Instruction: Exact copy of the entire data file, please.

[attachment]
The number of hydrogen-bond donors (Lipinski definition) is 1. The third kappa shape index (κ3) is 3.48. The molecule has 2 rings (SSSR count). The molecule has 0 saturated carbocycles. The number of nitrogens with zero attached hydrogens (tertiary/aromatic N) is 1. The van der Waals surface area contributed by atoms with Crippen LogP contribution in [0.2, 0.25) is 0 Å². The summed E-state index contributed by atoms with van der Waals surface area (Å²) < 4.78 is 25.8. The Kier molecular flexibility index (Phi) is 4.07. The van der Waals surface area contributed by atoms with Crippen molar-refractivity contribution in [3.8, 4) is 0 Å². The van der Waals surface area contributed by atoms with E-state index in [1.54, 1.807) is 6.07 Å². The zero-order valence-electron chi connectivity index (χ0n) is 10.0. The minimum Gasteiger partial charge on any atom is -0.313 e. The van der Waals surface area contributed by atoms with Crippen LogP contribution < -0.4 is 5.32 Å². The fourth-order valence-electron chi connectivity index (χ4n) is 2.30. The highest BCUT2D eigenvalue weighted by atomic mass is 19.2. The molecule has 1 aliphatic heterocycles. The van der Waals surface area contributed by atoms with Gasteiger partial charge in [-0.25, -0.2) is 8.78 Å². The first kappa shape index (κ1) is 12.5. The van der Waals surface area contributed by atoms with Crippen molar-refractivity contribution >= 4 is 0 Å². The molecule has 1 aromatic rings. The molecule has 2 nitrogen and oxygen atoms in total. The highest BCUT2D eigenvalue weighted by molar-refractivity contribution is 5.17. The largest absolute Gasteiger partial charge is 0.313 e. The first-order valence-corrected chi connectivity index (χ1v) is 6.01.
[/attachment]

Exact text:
The number of hydrogen-bond donors (Lipinski definition) is 1. The third kappa shape index (κ3) is 3.48. The molecule has 2 rings (SSSR count). The molecule has 0 saturated carbocycles. The number of nitrogens with zero attached hydrogens (tertiary/aromatic N) is 1. The van der Waals surface area contributed by atoms with Crippen LogP contribution in [0.2, 0.25) is 0 Å². The summed E-state index contributed by atoms with van der Waals surface area (Å²) < 4.78 is 25.8. The Kier molecular flexibility index (Phi) is 4.07. The van der Waals surface area contributed by atoms with Crippen molar-refractivity contribution in [3.8, 4) is 0 Å². The van der Waals surface area contributed by atoms with E-state index in [1.54, 1.807) is 6.07 Å². The zero-order valence-electron chi connectivity index (χ0n) is 10.0. The minimum Gasteiger partial charge on any atom is -0.313 e. The van der Waals surface area contributed by atoms with Crippen LogP contribution < -0.4 is 5.32 Å². The fourth-order valence-electron chi connectivity index (χ4n) is 2.30. The highest BCUT2D eigenvalue weighted by atomic mass is 19.2. The molecule has 1 aliphatic heterocycles. The van der Waals surface area contributed by atoms with Gasteiger partial charge in [-0.25, -0.2) is 8.78 Å². The first kappa shape index (κ1) is 12.5. The van der Waals surface area contributed by atoms with Crippen molar-refractivity contribution >= 4 is 0 Å². The molecule has 1 aromatic rings. The molecule has 2 nitrogen and oxygen atoms in total. The highest BCUT2D eigenvalue weighted by molar-refractivity contribution is 5.17. The largest absolute Gasteiger partial charge is 0.313 e. The first-order valence-corrected chi connectivity index (χ1v) is 6.01.